In Simple Terms

Angie was brave enough to admit that the previous post was kind of hard to read.  It was technical, for sure.  Basically, Apraxia means that the brain knows what it wants to say (ex. I want the ball), but the signals themselves going from the brain to the mouth muscles are broken OR the muscles aren't receiving them correctly.  What comes out may be ahh baa or even less understandable as pure gobbledeegook.

Essentially, it might be like trying to talk when your mouth is completely numb from the dentist?  You know what you are trying to say, but your mouth isn't responding exactly right.  You have to really slow down and focus to talk to your family as you wait for the feeling to come back.  I read somewhere online comparing Apraxia to having Cerebral Palsy of only the mouth.  There are varying degrees of severity and varying responses to treatment.

Treatment is intensive speech therapy where they have to learn to talk.  It is not like traditional speech therapy for children that are delayed in speech or have pronunciation problems.  Imagine learning a foreign language while your mouth was taped shut or full of pudding or something.  Your brain has learned it, but you have never had a chance to practice.  Now, the learning tapes are gone and you are required to speak the language.

I have heard stories of children who speak completely normal after therapy and are no longer considered apraxic.  I have also listened to a tape of a 15 year old boy reading and he obviously had a serious speech issue, but was understandable if you focused.   I have also heard of children being forced to rely on alternate means of communication because their speech never becomes understandable.

I don't know that Jack has Apraxia yet.  I suspected it after much research and the speech language pathologist mentioned it without me bringing it up.  I am not going to mention seeing an SLP to the other SLP that he sees on January 7th and see if she comes to the same conclusion.  Many professionals believe you can NOT diagnose it until 2-3 years of age because a child needs to be able to participate in repeating a few words to do the "test" to diagnose.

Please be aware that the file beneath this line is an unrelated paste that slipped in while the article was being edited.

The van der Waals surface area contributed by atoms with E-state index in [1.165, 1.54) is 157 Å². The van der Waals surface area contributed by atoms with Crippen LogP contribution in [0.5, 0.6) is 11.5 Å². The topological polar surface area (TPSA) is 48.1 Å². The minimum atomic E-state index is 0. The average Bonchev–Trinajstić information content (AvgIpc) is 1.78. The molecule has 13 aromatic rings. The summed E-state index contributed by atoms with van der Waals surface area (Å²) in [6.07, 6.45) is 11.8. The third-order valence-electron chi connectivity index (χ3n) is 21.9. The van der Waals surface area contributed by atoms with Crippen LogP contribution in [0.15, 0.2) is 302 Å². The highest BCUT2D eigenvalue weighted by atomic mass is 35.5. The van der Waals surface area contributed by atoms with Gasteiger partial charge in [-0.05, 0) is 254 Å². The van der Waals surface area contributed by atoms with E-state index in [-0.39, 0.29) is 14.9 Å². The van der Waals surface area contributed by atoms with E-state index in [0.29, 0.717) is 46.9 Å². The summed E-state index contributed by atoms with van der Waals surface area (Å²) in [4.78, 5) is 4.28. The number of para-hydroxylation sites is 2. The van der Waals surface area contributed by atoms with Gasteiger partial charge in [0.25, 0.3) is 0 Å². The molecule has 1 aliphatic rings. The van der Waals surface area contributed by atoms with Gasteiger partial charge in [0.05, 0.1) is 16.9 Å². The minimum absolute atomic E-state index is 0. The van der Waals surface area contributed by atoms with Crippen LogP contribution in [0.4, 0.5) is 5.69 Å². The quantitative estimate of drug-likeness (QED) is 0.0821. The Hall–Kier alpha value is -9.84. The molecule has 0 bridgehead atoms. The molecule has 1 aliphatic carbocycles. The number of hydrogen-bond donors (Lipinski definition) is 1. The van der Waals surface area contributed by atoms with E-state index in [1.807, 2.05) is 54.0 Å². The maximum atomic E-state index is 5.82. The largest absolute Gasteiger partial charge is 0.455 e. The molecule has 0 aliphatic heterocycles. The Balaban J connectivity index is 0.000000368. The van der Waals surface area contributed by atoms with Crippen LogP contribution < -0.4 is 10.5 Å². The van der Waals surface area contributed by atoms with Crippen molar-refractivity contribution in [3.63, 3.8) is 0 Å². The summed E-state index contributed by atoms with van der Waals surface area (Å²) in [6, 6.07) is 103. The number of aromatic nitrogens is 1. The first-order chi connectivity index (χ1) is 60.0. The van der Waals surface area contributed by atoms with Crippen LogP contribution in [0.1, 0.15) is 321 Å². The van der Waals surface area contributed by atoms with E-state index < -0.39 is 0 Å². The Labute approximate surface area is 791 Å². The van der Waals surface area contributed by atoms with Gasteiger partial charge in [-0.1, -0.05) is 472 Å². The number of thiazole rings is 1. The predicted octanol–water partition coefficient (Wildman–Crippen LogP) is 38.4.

I tried to tape him copying me saying bubble today, but then realized I was in my nightgown.  Geeesh,  woman, pay attention!!!  I will try again tomorrow.  It's adorable.  He says "bu -b"  He kind of swallows the second part.  You will have to see it to know what I mean.  So, cute.
2 Responses
  1. Angie Says:

    Much easier to understand! Thanks. It's so good to know that there is a treatment out there. I guess if he does have it, it will be a while before you know to what degree, and how well he will speak later in life.

  2. Dlang Says:


    Apraxia of speech can be so hard on the child and on the parent! The child has the understanding of language but cannot get the words out! Can you imagine how frustrating that must be? My nephew has been diagnosed with apraxia and he is taking a new supplement called speak that is showing great improvements in many children. It was developed by a doctor whose child has apraxia. The company is offering a free box to any family that would like to see if their child rresponds to it. Go to to order the free box. Good luck to all! D

Related Posts with Thumbnails